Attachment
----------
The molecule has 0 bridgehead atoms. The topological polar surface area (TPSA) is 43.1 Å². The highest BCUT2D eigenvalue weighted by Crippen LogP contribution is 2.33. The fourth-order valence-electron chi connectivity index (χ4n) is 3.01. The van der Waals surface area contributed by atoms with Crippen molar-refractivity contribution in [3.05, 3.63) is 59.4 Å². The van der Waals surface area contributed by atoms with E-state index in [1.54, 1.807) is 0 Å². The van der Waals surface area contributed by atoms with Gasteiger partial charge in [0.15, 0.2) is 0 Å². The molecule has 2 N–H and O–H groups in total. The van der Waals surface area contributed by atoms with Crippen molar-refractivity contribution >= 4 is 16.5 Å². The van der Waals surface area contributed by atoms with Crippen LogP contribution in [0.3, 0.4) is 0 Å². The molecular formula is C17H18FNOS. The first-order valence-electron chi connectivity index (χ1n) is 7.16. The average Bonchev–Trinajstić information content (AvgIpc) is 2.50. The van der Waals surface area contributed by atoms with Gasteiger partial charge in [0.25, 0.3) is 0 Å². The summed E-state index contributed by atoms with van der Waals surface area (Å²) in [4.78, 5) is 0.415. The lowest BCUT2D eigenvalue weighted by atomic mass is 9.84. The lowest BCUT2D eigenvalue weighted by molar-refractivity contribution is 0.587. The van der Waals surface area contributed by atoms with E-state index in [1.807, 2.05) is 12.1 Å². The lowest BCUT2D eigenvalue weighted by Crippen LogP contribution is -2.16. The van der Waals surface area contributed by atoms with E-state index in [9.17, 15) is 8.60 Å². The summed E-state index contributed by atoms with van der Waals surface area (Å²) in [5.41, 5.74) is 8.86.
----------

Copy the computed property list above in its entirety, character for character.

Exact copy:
The molecule has 0 bridgehead atoms. The topological polar surface area (TPSA) is 43.1 Å². The highest BCUT2D eigenvalue weighted by Crippen LogP contribution is 2.33. The fourth-order valence-electron chi connectivity index (χ4n) is 3.01. The van der Waals surface area contributed by atoms with Crippen molar-refractivity contribution in [3.05, 3.63) is 59.4 Å². The van der Waals surface area contributed by atoms with E-state index in [1.54, 1.807) is 0 Å². The van der Waals surface area contributed by atoms with Gasteiger partial charge in [0.15, 0.2) is 0 Å². The molecule has 2 N–H and O–H groups in total. The van der Waals surface area contributed by atoms with Crippen molar-refractivity contribution >= 4 is 16.5 Å². The van der Waals surface area contributed by atoms with Crippen LogP contribution in [0.3, 0.4) is 0 Å². The molecular formula is C17H18FNOS. The first-order valence-electron chi connectivity index (χ1n) is 7.16. The average Bonchev–Trinajstić information content (AvgIpc) is 2.50. The van der Waals surface area contributed by atoms with Gasteiger partial charge in [0.25, 0.3) is 0 Å². The summed E-state index contributed by atoms with van der Waals surface area (Å²) in [4.78, 5) is 0.415. The lowest BCUT2D eigenvalue weighted by atomic mass is 9.84. The lowest BCUT2D eigenvalue weighted by molar-refractivity contribution is 0.587. The van der Waals surface area contributed by atoms with E-state index in [1.807, 2.05) is 12.1 Å². The lowest BCUT2D eigenvalue weighted by Crippen LogP contribution is -2.16. The van der Waals surface area contributed by atoms with E-state index in [9.17, 15) is 8.60 Å². The summed E-state index contributed by atoms with van der Waals surface area (Å²) in [5.41, 5.74) is 8.86.